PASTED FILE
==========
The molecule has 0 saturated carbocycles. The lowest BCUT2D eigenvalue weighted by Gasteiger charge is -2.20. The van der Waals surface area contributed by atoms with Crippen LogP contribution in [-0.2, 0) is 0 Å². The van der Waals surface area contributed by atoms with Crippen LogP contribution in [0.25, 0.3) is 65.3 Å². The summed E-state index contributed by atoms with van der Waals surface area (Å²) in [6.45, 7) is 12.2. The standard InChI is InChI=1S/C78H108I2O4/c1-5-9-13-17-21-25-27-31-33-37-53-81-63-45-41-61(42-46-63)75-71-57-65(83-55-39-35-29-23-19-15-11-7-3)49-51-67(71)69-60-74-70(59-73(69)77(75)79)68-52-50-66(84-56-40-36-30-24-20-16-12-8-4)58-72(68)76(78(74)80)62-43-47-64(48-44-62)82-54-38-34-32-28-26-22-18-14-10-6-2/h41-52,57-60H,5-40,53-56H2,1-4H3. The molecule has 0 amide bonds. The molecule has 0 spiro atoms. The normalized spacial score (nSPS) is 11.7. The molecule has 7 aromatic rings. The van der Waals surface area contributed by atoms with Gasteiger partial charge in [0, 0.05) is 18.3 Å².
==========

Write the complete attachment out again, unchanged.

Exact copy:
The molecule has 0 saturated carbocycles. The lowest BCUT2D eigenvalue weighted by Gasteiger charge is -2.20. The van der Waals surface area contributed by atoms with Crippen LogP contribution in [-0.2, 0) is 0 Å². The van der Waals surface area contributed by atoms with Crippen LogP contribution in [0.25, 0.3) is 65.3 Å². The summed E-state index contributed by atoms with van der Waals surface area (Å²) in [6.45, 7) is 12.2. The standard InChI is InChI=1S/C78H108I2O4/c1-5-9-13-17-21-25-27-31-33-37-53-81-63-45-41-61(42-46-63)75-71-57-65(83-55-39-35-29-23-19-15-11-7-3)49-51-67(71)69-60-74-70(59-73(69)77(75)79)68-52-50-66(84-56-40-36-30-24-20-16-12-8-4)58-72(68)76(78(74)80)62-43-47-64(48-44-62)82-54-38-34-32-28-26-22-18-14-10-6-2/h41-52,57-60H,5-40,53-56H2,1-4H3. The molecule has 0 amide bonds. The molecule has 0 spiro atoms. The normalized spacial score (nSPS) is 11.7. The molecule has 7 aromatic rings. The van der Waals surface area contributed by atoms with Gasteiger partial charge in [0, 0.05) is 18.3 Å².